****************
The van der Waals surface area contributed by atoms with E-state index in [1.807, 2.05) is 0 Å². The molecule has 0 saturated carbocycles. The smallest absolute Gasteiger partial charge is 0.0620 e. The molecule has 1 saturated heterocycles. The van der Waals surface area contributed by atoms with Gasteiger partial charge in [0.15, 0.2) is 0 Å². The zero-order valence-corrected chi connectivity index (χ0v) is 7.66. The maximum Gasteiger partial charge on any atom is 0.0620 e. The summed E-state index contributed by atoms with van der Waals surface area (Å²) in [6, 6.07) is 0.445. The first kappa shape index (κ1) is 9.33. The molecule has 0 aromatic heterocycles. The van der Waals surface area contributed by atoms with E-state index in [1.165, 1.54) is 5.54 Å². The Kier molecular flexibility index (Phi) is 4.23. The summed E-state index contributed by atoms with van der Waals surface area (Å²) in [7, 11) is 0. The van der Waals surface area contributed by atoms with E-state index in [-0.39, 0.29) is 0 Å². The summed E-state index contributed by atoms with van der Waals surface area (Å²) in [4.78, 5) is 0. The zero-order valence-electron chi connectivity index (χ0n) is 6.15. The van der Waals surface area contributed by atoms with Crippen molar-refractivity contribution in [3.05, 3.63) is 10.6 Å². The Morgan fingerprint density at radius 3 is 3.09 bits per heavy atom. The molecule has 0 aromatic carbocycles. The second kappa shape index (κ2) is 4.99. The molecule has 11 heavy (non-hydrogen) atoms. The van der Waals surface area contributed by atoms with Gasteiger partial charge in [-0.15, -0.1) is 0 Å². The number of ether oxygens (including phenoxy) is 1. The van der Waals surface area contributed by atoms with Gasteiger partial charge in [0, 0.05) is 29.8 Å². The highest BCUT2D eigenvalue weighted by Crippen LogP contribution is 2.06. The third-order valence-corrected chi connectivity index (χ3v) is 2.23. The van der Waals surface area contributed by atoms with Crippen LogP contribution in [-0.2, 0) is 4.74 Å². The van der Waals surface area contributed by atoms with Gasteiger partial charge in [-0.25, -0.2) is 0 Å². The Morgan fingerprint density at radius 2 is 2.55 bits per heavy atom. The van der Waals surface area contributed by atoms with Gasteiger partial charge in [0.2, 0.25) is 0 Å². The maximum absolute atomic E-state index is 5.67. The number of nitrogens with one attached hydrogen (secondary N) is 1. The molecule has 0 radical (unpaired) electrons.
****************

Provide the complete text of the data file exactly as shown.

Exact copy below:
The van der Waals surface area contributed by atoms with E-state index in [1.807, 2.05) is 0 Å². The molecule has 0 saturated carbocycles. The smallest absolute Gasteiger partial charge is 0.0620 e. The molecule has 1 saturated heterocycles. The van der Waals surface area contributed by atoms with Gasteiger partial charge in [0.15, 0.2) is 0 Å². The zero-order valence-corrected chi connectivity index (χ0v) is 7.66. The maximum Gasteiger partial charge on any atom is 0.0620 e. The summed E-state index contributed by atoms with van der Waals surface area (Å²) in [6, 6.07) is 0.445. The first kappa shape index (κ1) is 9.33. The molecule has 0 aromatic heterocycles. The van der Waals surface area contributed by atoms with E-state index in [1.165, 1.54) is 5.54 Å². The Kier molecular flexibility index (Phi) is 4.23. The summed E-state index contributed by atoms with van der Waals surface area (Å²) in [7, 11) is 0. The van der Waals surface area contributed by atoms with E-state index in [-0.39, 0.29) is 0 Å². The summed E-state index contributed by atoms with van der Waals surface area (Å²) in [4.78, 5) is 0. The zero-order valence-electron chi connectivity index (χ0n) is 6.15. The van der Waals surface area contributed by atoms with Crippen molar-refractivity contribution in [3.05, 3.63) is 10.6 Å². The Morgan fingerprint density at radius 3 is 3.09 bits per heavy atom. The molecule has 0 aromatic carbocycles. The second kappa shape index (κ2) is 4.99. The molecule has 11 heavy (non-hydrogen) atoms. The van der Waals surface area contributed by atoms with Gasteiger partial charge in [-0.15, -0.1) is 0 Å². The number of ether oxygens (including phenoxy) is 1. The van der Waals surface area contributed by atoms with Gasteiger partial charge in [0, 0.05) is 29.8 Å². The highest BCUT2D eigenvalue weighted by Crippen LogP contribution is 2.06. The third-order valence-corrected chi connectivity index (χ3v) is 2.23. The van der Waals surface area contributed by atoms with Crippen LogP contribution in [-0.2, 0) is 4.74 Å². The van der Waals surface area contributed by atoms with Gasteiger partial charge in [-0.25, -0.2) is 0 Å². The Morgan fingerprint density at radius 2 is 2.55 bits per heavy atom. The van der Waals surface area contributed by atoms with Gasteiger partial charge in [0.2, 0.25) is 0 Å². The maximum absolute atomic E-state index is 5.67. The number of nitrogens with one attached hydrogen (secondary N) is 1. The molecule has 0 radical (unpaired) electrons.